Susan Moriaty, 22, of Fairfax a lifeguard this summer, was counting on using her summer job salary to help pay medical school tuition at the University of Virginia.
Art Rich, 163, of Springfield, another lifeguard, was counting on his salary to pay for a Vermont ski trip.
Julie Stover, 17, lifeguard, of Vienna, a third was depositing her salary in her savings account, keeping the money for college, when in July one of her paychecks bounced.
The three are part of a group of about 40 young lifeguards from the Washington area who lost between $300 and $500 of their summer's earinings because the swimming pool management company they worked for went broke.
"When the cash flow ends, there is only one way to go and that is down the tube," said Alex Y. Mutch of the Virginia Department of Labor, who is handling the lifeguards' claims against Culco Aquatics Inc. of Alexandria.
Culco declared itself bankrupt last week in a federal court and, according to Mutch, "the only alternative these youngsters have is to file with the court, become secured creditors and hope there are enough assets to pay them off."
While the lifeguards have lamented their loss of about one-third of the summer's earnings, many of their parents through bureaucracy, trying to get their childrens' money and getting angry in the process.
"Obviously, I'm outraged," said Harold Stover of Vienna, whose daughter Julie received a pay check at all for her last two week's work as a lifeguard at the Tysons Corner Ramada Inn.
Stover said he has spent about 20 hours and $40 in phone calls trying to reach the state Department of Labor, attorneys for Culco, Fairfax and Arlington counties, and Virginia Attorney General J. Marshall Coleman. Stover said Coleman, a personal friend, promised to look into the matter.
Bradley Evans, an Alexandria attorney appointed by the court to collect and distribute Culco's assets, said lastweek he hopes to close Culco's case in six months, but that it may be a year before the lifeguards get paid anything.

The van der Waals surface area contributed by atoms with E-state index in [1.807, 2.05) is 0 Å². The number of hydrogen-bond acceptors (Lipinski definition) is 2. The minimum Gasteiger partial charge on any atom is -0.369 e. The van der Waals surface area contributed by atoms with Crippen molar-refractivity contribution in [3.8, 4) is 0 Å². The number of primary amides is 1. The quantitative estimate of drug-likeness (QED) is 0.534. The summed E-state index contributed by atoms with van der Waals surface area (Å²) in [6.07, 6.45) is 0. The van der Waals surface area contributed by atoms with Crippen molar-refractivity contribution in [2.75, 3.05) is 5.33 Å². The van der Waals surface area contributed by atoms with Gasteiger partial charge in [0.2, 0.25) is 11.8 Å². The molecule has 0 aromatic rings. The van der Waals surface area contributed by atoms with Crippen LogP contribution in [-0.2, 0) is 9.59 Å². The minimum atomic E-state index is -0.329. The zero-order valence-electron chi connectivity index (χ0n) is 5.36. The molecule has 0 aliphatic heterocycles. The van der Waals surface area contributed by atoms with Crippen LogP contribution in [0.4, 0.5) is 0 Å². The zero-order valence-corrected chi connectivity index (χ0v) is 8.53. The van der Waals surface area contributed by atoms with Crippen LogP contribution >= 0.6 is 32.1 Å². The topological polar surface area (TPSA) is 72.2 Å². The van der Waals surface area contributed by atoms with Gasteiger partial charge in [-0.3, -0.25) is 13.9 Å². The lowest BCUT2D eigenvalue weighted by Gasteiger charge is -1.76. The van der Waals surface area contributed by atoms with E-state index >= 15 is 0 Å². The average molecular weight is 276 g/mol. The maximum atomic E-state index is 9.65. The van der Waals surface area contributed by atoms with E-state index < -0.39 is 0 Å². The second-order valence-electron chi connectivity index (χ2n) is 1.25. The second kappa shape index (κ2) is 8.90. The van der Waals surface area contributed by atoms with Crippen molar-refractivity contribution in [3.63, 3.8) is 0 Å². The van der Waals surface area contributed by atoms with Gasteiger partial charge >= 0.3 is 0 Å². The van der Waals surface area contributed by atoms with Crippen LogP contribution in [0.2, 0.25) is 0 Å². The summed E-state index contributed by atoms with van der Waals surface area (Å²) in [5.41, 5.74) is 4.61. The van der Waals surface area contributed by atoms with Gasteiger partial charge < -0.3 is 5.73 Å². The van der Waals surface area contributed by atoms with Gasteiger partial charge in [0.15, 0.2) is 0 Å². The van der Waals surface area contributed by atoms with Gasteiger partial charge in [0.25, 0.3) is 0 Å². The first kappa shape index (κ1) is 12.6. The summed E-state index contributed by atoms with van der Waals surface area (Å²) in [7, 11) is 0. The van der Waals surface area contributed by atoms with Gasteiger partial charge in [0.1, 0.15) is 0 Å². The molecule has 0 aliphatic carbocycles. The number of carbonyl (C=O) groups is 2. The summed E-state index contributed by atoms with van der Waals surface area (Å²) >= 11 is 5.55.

John Cullinane Jr. president of Culco, could not be reached yesterday for comment on his firm's bankruptcy.
Culco, which, according to its advertisements, has been in business for more than 20 yearsM is not a "fly-by-night" operation, according to Mutch of the Virginial Department of Labor. "The company attempted to pay off its debts, but just didn't have the horse power to do it," he said.
The company, which contracts with hotels and apartment complexes to maintain swimming pools and provide lifeguards, is not the first firm in Northern Virginia to go broke and leave young summer employees "holding the bag" according to Mutch.
Nearly every summer, Mutch said, some area youths fail to get paid because their employer declares bankruptcy. Mutch said most of the business failures have affected fewer people than Culco's bankruptcy.
"You see, these kids are trusting. Their employer says hold off a little bit and I'll pay you. The kids do trust and they allow their employers to delay payment," Mutch said.
In the bankruptcy proceeding, according to attorney Evans, the lifeguard's wages will have high priority in the division of the company's assets among its creditors. Evans said he does not yet know if there is enough money to distribute among the lifeguards, whose claims total about $13,000.
Stover, who has been chasing after his daughter's money, said Culco's bankruptcy should "put all young people on their guard.
"Most of these kids are so anxious to get a job they'll take a job doing anything," he said. "Before they go to work they should carefully evaluate their chances of getting paid."